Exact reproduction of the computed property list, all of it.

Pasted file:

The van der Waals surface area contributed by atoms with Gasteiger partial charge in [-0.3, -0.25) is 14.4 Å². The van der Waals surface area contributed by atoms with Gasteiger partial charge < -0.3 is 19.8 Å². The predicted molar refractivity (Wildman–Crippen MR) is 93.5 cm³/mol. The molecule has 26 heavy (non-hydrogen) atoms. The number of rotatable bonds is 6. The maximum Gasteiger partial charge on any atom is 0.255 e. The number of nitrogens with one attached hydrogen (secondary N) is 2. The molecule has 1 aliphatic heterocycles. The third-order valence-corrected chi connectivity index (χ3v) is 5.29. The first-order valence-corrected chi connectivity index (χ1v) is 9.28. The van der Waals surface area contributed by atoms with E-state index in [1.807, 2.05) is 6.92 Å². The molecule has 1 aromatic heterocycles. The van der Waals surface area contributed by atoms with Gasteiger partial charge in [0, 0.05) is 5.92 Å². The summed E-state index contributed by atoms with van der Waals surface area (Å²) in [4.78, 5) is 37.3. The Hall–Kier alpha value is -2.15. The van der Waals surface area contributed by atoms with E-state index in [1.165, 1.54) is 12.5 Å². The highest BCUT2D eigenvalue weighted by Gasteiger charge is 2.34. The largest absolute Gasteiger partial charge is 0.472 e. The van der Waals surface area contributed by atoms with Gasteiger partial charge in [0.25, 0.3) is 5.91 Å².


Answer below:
The van der Waals surface area contributed by atoms with Gasteiger partial charge in [-0.3, -0.25) is 14.4 Å². The van der Waals surface area contributed by atoms with Gasteiger partial charge < -0.3 is 19.8 Å². The predicted molar refractivity (Wildman–Crippen MR) is 93.5 cm³/mol. The molecule has 26 heavy (non-hydrogen) atoms. The number of rotatable bonds is 6. The maximum Gasteiger partial charge on any atom is 0.255 e. The number of nitrogens with one attached hydrogen (secondary N) is 2. The molecule has 1 aliphatic heterocycles. The third-order valence-corrected chi connectivity index (χ3v) is 5.29. The first-order valence-corrected chi connectivity index (χ1v) is 9.28. The van der Waals surface area contributed by atoms with E-state index in [1.807, 2.05) is 6.92 Å². The molecule has 1 aromatic heterocycles. The van der Waals surface area contributed by atoms with Gasteiger partial charge in [0, 0.05) is 5.92 Å². The summed E-state index contributed by atoms with van der Waals surface area (Å²) in [4.78, 5) is 37.3. The Hall–Kier alpha value is -2.15. The van der Waals surface area contributed by atoms with E-state index in [1.165, 1.54) is 12.5 Å². The highest BCUT2D eigenvalue weighted by Gasteiger charge is 2.34. The largest absolute Gasteiger partial charge is 0.472 e. The van der Waals surface area contributed by atoms with Gasteiger partial charge in [0.25, 0.3) is 5.91 Å².